The nihilism of Western values

MILITARISM: The Ukraine war risks becoming the prelude to an inevitable decline for the West. The Nordic countries are now among the largest suppliers of weapons to Ukraine. This book is a quantitative visualization of the decline of the West and of growing distrust of institutions among large sections of the population in Western societies. The West can no longer aspire to moral leadership in the world.

The history of the notebook

WRITING: Roland Allen's book A History of Thinking on Paper is a history of the intellectual journey from the thought to the writing hand.

The breakdown of technological systems

DISASTERS: Georgina Voss reveals how our modern society is often trapped by an ideological belief in technology.

The relationship between anthropology and moving images

ANTHROPOLOGY: Arnd Schneider from the University of Oslo prescribes a new, participatory, inclusive, artistic anthropology. We choose here to present insights from the book's chapters on the interesting use of documentary for observation and interpretation in today's society.

Truth has no nationality

UKRAINE: The country has always been more complex than these stirring Manichean explanations of a battle between the forces of good and absolute evil suggest. Diana Panchenko tells the story of a Ukraine that was seduced into becoming a kind of Anti-Russia. The Western narrative is simple and seductive: Putin is a bloodthirsty madman, Stalin's real heir, never satisfied with new conquests, and he attacked Ukraine only because the country wanted to be free and democratic.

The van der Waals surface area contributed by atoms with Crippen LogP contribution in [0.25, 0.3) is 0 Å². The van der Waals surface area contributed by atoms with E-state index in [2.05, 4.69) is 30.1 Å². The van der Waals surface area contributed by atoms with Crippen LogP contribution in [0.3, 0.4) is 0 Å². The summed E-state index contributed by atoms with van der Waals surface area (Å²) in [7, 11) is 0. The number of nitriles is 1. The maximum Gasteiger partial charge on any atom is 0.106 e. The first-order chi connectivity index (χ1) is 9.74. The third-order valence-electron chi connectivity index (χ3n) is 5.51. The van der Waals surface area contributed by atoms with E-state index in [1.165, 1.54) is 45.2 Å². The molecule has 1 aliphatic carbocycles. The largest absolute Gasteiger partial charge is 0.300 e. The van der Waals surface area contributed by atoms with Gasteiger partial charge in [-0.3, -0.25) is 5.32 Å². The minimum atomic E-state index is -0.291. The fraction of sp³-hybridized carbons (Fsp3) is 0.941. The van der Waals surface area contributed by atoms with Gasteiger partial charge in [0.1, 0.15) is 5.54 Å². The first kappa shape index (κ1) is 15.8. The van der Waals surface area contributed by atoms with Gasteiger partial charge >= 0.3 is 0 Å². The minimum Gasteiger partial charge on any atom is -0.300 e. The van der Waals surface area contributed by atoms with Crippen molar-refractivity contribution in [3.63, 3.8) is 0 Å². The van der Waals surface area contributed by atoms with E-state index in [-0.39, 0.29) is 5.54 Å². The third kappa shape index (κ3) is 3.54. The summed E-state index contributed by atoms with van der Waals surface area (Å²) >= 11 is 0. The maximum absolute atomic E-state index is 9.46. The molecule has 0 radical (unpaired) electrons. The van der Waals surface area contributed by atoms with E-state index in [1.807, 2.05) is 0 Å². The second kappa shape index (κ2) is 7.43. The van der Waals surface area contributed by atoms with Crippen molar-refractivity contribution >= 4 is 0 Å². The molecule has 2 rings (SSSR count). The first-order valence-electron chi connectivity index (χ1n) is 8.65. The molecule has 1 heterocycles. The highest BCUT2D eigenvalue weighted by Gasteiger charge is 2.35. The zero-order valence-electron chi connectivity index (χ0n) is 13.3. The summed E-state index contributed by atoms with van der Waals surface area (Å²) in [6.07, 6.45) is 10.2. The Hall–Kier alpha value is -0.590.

Misleading view of China

GEOPOLITICS: In The Battle for World Power, Tunsjø is guilty of 'mirror imaging'. In recent decades, the United States has started a large number of wars and supported a large number of coup d'états, while in the same period China has actually built up trust in various states in the Third World.

Hegel's relevance – an attempt to show his relevance today

PHILOSOPHY: Sigurd Hverven emphasizes the procedural aspects of Hegel and draws the conclusion that philosophy is "to grasp one's own time in thought". His book about the German philosopher has gone a long way to becoming a self-help book for young adults and also provides examples of the philosophical consequences of smartphone use, child rearing and love relationships.

Dommer Giovanni Falcone – Cosa Nostras nemesis

MAFIA: Giovanni Falcone, this inspiration with the dark mustache and the winning smile, lived to be only 53 years old. He is a stalwart in the fight for the values ​​most people say they stand for. Perhaps Roberto Saviano writes about him precisely to recall the extent of the sacrifice, its motive, its achievements, and what qualities are required. He should know this himself.

The freedom struggle, in all its forms

USA: According to OECD statistics, less than a third of the American population has confidence in their government. From ethnic conflicts, a recently amended abortion law and widespread violence – the gun lobby is still fighting for the freedom to kill, even though the majority in the US wants more restrictive gun laws. Is the trade-off between freedom and security a failure?